The novelist George Saunders delivered a convocation address in May for Syracuse University's College of Arts and Sciences that's become highly celebrated and widely disseminated. Saunders told the graduates that despite being poor from time to time, despite the occasional humiliation, despite the various follies he's committed during his lifetime, "What I regret most in my life are failures of kindness. Those moments when another human being was there, in front of me, suffering, and I responded … sensibly. Reservedly. Mildly."
The chief experience officer of a hospital out West sent me a copy of the speech after reading my blog last Tuesday about Dignity Health's campaign promoting kindness in health care and in the world at large. "People who work in hospitals, from the top leadership on down, should read Saunders' words," she wrote. "Kindness isn't a passive, smile and do-no-harm thing. It's a hands-on, active way of life. Too many people are perfectly pleasant, but they don't go that extra step. They don't take the extra time to sit down next to a patient, hold her hand and really listen to what's on her mind."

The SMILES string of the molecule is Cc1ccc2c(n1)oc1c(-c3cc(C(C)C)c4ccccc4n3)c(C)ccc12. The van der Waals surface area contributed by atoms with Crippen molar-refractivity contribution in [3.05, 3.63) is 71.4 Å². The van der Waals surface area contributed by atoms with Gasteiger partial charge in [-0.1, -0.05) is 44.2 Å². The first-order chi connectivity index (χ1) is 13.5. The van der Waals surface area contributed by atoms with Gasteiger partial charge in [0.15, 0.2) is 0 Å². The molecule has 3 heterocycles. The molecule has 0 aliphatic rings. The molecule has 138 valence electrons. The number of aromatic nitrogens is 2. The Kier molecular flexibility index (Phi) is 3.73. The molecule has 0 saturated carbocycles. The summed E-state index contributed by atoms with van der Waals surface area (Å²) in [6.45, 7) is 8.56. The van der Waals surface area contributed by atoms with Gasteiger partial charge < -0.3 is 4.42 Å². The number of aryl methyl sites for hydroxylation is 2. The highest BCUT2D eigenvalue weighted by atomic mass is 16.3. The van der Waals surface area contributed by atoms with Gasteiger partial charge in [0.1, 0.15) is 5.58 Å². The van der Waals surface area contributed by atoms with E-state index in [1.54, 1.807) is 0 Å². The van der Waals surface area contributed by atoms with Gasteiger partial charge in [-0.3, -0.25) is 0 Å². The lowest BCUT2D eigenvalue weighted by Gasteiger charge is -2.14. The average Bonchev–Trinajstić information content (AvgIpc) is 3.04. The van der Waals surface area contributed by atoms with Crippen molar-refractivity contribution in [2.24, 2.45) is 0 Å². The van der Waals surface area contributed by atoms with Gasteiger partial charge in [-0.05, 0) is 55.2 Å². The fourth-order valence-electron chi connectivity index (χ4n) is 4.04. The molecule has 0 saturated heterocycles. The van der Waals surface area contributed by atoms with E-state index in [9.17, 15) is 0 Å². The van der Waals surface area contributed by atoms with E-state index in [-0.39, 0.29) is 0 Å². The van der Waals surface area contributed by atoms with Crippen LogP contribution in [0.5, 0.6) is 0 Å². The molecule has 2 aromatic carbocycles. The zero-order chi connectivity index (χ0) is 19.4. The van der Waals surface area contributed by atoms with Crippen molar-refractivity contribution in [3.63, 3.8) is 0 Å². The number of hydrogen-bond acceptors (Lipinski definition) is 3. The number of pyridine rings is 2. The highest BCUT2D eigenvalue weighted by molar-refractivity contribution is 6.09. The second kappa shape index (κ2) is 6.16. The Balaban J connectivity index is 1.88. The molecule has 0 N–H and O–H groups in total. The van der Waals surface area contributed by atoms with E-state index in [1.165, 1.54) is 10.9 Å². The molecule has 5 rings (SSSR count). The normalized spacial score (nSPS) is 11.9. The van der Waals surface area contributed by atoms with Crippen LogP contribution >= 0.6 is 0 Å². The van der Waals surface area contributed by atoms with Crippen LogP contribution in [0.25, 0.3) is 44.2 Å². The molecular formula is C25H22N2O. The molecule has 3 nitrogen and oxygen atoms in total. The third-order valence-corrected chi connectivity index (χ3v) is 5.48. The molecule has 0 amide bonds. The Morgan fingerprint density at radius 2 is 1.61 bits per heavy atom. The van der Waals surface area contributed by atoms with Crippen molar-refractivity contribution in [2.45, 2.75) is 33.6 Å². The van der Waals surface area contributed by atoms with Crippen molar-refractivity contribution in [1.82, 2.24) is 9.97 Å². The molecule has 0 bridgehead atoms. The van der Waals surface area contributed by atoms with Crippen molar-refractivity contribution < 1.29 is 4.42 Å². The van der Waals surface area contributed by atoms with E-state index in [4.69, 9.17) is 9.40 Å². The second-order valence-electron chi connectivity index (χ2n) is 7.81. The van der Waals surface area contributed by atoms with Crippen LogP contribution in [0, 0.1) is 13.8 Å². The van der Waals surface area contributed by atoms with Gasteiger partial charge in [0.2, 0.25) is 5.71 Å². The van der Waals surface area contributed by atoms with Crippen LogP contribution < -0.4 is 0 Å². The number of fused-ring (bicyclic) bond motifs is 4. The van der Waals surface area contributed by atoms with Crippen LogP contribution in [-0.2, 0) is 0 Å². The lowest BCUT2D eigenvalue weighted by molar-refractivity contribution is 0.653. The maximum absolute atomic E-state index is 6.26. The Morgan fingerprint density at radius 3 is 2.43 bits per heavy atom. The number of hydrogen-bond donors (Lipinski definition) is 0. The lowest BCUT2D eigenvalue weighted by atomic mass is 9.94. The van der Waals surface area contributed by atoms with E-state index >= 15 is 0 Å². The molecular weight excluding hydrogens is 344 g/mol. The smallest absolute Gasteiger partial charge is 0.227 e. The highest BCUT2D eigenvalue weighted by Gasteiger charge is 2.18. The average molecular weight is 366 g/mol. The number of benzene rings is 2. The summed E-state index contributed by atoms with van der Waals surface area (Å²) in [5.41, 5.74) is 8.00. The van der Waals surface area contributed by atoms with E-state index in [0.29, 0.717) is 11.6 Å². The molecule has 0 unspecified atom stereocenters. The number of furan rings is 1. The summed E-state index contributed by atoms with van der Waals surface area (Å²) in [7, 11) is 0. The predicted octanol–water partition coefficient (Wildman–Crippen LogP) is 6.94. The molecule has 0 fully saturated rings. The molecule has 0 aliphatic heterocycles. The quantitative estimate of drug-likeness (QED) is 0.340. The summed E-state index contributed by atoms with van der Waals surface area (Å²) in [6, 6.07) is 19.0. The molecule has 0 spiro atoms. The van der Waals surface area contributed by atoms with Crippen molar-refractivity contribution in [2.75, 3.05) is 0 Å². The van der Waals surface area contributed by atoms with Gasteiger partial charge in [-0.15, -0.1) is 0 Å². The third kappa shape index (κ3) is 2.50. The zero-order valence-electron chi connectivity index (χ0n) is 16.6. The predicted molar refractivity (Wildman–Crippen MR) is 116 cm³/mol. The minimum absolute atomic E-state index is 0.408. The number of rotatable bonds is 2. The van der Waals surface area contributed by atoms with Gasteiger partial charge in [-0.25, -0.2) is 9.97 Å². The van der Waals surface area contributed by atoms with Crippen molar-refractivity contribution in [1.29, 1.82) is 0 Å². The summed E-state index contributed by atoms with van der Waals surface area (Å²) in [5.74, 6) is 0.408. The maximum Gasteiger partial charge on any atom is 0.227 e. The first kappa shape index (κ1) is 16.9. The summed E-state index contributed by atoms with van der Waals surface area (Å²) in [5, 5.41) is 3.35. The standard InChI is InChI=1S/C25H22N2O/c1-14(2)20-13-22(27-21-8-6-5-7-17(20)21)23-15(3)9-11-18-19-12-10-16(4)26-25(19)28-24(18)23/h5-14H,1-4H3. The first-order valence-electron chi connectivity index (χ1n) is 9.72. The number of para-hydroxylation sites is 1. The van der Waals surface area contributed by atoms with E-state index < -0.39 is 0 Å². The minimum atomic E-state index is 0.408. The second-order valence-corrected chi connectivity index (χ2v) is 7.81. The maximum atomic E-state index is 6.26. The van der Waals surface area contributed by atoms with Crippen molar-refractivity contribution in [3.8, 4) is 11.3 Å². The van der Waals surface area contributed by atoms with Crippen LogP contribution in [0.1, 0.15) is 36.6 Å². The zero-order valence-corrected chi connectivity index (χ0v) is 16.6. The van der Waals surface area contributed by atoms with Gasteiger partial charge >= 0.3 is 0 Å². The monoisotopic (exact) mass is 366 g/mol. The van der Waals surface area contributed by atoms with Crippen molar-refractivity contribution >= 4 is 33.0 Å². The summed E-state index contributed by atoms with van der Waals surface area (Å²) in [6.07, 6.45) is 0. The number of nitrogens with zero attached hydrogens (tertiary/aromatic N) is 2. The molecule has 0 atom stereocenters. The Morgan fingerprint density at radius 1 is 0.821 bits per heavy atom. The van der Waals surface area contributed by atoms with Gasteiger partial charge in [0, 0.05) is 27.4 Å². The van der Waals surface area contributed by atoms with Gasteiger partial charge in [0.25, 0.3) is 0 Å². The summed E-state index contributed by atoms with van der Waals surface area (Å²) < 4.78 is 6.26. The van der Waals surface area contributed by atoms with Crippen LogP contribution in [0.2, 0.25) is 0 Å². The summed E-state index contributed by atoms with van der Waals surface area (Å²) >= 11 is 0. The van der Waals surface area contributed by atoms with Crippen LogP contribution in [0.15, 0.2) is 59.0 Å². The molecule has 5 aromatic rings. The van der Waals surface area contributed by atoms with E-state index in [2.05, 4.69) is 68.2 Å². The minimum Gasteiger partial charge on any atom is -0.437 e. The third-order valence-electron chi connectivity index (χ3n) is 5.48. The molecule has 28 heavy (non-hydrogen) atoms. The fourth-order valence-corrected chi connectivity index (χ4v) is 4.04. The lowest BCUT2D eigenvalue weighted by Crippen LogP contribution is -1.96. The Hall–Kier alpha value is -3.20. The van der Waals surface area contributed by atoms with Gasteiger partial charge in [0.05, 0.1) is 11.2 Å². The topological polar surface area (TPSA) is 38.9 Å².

OK, I know what you're thinking: "Extra time? In health care? Really? There are too many patients, too much paper work, too many fires to put out every minute of every day."
I understand, believe me. But as we all know, patient experience scores are playing a bigger role in CMS' reimbursement formulas; hospital leaders and their staff somehow have to make improving them a priority for the good of the bottom line, if nothing else.
One assertion in Saunders' speech is especially intriguing. "Some of this 'becoming kinder' happens naturally — with age," he told the graduates. "It might be a simple matter of attrition: As we get older, we come to see how useless it is to be selfish — how illogical, really."
If that's true, the outlook should be bright. Baby boomers are now firmly in control of leadership and management positions in hospitals — from the board to the C-suite to patient floors. It would be terrific to believe that as they've gotten older, they're being kinder — actively so, as the reader urges — not only to patients and their families, but to their staff and to each other, as well. Kindness, after all, is the cornerstone of a healing environment.
You can read George Saunders' convocation address by clicking here.